Yuki faces a turning point as those close to him are targeted and he must take action.
What They Say
"Lost Days and White Future"
Content: (please note that content portions of a review may contain spoilers)
Uraboku finishes out its opening phase of the series with this episode as Yuki must come face to face with who he is and what kind of danger he represents. I continue to be amused at how comic book-like this show has been so far, though it's obviously one with some strong and beautiful men who aren't shy about their emotions at times. The origin story aspect of the series gets wrapped up well here overall though and we do get a nice dash of action to help cement the abilities of some. There's also a good bit of bonding that seems to finally start humanizing the other characters a bit now as they're coming together as a team of sorts.
The thrust of this episode is around Yuki when Uzuki ends up kidnapping a couple of the younger kids from the orphanage in order to draw him to a discreet rooftop location. With a long simmer dislike for Yuki, if not outright anger, Uzuki was perfect for someone to manipulate into causing trouble for him. As it turns out, Uzuki has been given a lot of power and essentially possessed by someone who is a Mid-Villain, a creature in the middle of the rankings of the Duras. It's kind of a really bad name, though perhaps it's a bit less dorky when said in Japanese, but there's the nice conflict that goes on because of the power given and the way it's corrupted Uzuki, though he of course does try to fight against it.
Everything comes to a head as you'd expect in battle once Zess and the others show up, but it all comes down to Yuki and how he feels about all these people fighting on his behalf to protect him. It's a defining moment for him and one that unleashes his true potential in a flash, something that eases Takashiro's concerns over him enough so that he'll return to Tokyo to await everyone else's return. The second half of the episode is a bit awkward at times as it's a bit too touchy feely when it comes to how Yuki and Uzuki work through what's happened, but there's some good honest emotions in there that make sense considering the power that Uzuki had and the way he found himself manipulated and unable to do anything about it. Talk about a post traumatic stress disorder moment waiting to happen.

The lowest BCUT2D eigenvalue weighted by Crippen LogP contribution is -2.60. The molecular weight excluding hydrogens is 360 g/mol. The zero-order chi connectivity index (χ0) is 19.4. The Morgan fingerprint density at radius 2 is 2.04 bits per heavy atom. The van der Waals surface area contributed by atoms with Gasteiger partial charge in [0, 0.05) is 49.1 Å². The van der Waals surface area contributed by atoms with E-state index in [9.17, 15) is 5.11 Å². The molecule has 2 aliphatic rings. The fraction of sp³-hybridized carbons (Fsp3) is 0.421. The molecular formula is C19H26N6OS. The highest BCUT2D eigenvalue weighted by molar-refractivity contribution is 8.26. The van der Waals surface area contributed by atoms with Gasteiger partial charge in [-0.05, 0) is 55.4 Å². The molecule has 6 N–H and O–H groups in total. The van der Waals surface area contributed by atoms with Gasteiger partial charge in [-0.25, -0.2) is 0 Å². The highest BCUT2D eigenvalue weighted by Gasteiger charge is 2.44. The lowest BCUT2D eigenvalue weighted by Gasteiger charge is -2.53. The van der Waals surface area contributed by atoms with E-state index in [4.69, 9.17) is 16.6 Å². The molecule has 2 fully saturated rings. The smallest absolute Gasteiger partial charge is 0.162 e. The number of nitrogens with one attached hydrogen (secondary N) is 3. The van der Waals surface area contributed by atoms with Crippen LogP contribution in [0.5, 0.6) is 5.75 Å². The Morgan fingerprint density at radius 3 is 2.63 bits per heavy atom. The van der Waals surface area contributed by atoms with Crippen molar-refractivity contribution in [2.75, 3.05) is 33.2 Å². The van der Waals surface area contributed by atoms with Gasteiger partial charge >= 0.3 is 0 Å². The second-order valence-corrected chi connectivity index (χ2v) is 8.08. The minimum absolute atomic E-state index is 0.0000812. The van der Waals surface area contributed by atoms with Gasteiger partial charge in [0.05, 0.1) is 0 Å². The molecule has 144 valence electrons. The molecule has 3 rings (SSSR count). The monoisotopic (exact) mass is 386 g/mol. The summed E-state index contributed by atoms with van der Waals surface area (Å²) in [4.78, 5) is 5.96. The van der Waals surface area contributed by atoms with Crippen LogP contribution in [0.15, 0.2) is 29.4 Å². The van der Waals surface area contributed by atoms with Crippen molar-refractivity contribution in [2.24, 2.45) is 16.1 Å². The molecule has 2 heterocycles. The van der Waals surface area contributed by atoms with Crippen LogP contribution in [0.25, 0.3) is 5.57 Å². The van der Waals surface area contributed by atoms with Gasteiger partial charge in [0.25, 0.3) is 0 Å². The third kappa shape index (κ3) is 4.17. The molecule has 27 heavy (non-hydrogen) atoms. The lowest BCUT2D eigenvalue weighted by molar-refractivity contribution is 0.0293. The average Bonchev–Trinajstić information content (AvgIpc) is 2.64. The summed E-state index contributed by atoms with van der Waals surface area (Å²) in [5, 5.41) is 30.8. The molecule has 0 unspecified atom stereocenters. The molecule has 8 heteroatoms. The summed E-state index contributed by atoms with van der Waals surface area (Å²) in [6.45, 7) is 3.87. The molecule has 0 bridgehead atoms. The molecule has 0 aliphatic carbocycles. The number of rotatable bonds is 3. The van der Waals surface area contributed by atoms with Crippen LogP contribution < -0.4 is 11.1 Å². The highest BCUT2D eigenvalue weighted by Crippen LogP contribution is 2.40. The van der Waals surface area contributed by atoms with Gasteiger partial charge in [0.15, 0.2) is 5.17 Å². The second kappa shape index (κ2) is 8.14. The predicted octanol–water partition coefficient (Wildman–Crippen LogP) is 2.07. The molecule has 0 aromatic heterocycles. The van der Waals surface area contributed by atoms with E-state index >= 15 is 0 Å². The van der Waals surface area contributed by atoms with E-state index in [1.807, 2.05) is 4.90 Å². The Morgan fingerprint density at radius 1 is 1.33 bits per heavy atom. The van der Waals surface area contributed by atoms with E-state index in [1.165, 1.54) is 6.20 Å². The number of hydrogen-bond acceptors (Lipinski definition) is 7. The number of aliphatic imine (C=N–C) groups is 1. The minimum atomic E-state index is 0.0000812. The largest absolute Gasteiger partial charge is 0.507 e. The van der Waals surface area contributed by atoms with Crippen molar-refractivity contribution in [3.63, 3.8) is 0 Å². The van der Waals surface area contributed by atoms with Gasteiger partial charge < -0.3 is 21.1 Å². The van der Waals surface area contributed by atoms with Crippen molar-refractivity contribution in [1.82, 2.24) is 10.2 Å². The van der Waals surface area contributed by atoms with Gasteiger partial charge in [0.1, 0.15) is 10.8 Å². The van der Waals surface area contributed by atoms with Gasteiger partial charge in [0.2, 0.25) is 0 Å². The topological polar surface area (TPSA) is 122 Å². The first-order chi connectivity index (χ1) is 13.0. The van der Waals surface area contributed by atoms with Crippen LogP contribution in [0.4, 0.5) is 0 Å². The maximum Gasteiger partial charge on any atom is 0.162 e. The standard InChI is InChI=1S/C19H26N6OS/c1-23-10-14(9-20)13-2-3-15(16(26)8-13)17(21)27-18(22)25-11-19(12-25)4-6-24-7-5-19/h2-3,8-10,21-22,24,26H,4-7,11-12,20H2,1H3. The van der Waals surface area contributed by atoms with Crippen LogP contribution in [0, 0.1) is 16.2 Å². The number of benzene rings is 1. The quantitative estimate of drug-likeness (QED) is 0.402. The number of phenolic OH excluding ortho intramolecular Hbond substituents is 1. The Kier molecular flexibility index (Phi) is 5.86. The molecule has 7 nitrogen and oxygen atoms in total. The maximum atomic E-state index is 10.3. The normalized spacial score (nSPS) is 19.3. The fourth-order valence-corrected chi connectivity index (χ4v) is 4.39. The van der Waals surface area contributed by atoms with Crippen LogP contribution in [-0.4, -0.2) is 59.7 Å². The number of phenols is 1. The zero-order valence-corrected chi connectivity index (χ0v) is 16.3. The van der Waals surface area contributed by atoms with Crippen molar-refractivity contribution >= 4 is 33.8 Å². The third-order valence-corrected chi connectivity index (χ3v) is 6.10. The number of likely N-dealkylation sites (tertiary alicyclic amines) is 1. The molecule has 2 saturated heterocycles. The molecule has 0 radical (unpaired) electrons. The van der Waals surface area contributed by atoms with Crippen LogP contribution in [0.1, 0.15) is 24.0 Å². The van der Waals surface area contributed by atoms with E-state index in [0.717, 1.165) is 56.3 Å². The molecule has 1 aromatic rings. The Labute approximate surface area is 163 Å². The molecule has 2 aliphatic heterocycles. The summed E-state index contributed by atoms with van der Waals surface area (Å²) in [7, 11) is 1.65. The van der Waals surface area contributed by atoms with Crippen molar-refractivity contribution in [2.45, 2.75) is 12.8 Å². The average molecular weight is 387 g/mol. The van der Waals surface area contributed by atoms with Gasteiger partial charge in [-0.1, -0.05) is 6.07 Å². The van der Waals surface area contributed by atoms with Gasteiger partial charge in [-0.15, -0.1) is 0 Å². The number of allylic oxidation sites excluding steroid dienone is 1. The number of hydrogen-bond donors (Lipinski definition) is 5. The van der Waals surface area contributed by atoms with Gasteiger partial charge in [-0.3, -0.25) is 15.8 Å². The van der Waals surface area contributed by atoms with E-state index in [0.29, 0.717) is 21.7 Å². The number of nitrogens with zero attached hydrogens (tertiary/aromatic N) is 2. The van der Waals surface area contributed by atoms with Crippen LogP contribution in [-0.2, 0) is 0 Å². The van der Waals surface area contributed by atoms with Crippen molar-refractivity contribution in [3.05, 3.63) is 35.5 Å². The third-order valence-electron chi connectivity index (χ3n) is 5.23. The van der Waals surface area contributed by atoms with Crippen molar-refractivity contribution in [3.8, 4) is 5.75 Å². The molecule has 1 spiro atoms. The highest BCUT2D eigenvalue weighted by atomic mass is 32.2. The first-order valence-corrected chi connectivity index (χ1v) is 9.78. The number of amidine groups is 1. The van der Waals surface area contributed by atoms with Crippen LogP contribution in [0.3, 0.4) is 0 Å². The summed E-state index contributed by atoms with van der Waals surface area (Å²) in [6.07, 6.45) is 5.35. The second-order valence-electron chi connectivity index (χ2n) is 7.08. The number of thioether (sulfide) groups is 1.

Uraboku essentially finishes the acquisition angle of the series by bringing Yuki fully into the fold now and showing the core group of people he's with that they can work together. And even better, they get a chance to smile and laugh together at the end which goes a long way in easing tensions and unfamiliarity. There's a very Western feeling to this show with a strong Japanese angle as well of course and I sort of have to chuckle as it feels very much like a superhero show but without the costumes. That's part of the attraction though and I'm enjoying the show and I do like that they took a few episodes to get things going as this could all have been done in one and felt far more rushed. The atmosphere her works well and I'm looking forward to the next, but it's not in my must-see category yet.
Japanese 2.0 Language, English Subtitles
Sony KDS-R70XBR2 70" LCoS 1080P HDTV, Sony PlayStation3 Blu-ray player via HDMI set to 1080p, Onkyo TX-SR605 Receiver and Panasonic SB-TP20S Multi-Channel Speaker System With 100-Watt Subwoofer.